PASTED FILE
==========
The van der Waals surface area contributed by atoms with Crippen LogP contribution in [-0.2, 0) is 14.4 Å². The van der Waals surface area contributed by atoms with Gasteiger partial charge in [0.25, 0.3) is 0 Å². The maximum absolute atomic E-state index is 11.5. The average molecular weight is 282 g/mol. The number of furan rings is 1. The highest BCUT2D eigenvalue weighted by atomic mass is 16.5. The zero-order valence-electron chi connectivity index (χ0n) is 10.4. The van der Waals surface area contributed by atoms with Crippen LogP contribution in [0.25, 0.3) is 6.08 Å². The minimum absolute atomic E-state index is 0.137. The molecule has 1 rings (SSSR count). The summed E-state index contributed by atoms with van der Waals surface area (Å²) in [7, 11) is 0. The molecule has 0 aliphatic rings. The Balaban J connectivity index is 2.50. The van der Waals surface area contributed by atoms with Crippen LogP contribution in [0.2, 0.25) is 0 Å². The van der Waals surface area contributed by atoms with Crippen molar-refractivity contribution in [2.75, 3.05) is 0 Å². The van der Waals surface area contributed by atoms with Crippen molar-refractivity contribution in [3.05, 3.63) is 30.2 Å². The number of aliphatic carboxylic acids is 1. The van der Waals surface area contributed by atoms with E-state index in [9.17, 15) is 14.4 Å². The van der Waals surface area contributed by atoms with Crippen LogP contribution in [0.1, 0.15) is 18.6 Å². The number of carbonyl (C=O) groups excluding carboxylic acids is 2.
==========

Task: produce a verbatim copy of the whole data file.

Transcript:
The van der Waals surface area contributed by atoms with Crippen LogP contribution in [-0.2, 0) is 14.4 Å². The van der Waals surface area contributed by atoms with Gasteiger partial charge in [0.25, 0.3) is 0 Å². The maximum absolute atomic E-state index is 11.5. The average molecular weight is 282 g/mol. The number of furan rings is 1. The highest BCUT2D eigenvalue weighted by atomic mass is 16.5. The zero-order valence-electron chi connectivity index (χ0n) is 10.4. The van der Waals surface area contributed by atoms with Crippen LogP contribution in [0.25, 0.3) is 6.08 Å². The minimum absolute atomic E-state index is 0.137. The molecule has 1 rings (SSSR count). The summed E-state index contributed by atoms with van der Waals surface area (Å²) in [7, 11) is 0. The molecule has 0 aliphatic rings. The Balaban J connectivity index is 2.50. The van der Waals surface area contributed by atoms with Crippen LogP contribution in [0.2, 0.25) is 0 Å². The van der Waals surface area contributed by atoms with Crippen molar-refractivity contribution in [2.75, 3.05) is 0 Å². The van der Waals surface area contributed by atoms with Crippen molar-refractivity contribution in [3.05, 3.63) is 30.2 Å². The number of aliphatic carboxylic acids is 1. The van der Waals surface area contributed by atoms with E-state index in [9.17, 15) is 14.4 Å². The van der Waals surface area contributed by atoms with Crippen LogP contribution in [0.1, 0.15) is 18.6 Å². The number of carbonyl (C=O) groups excluding carboxylic acids is 2.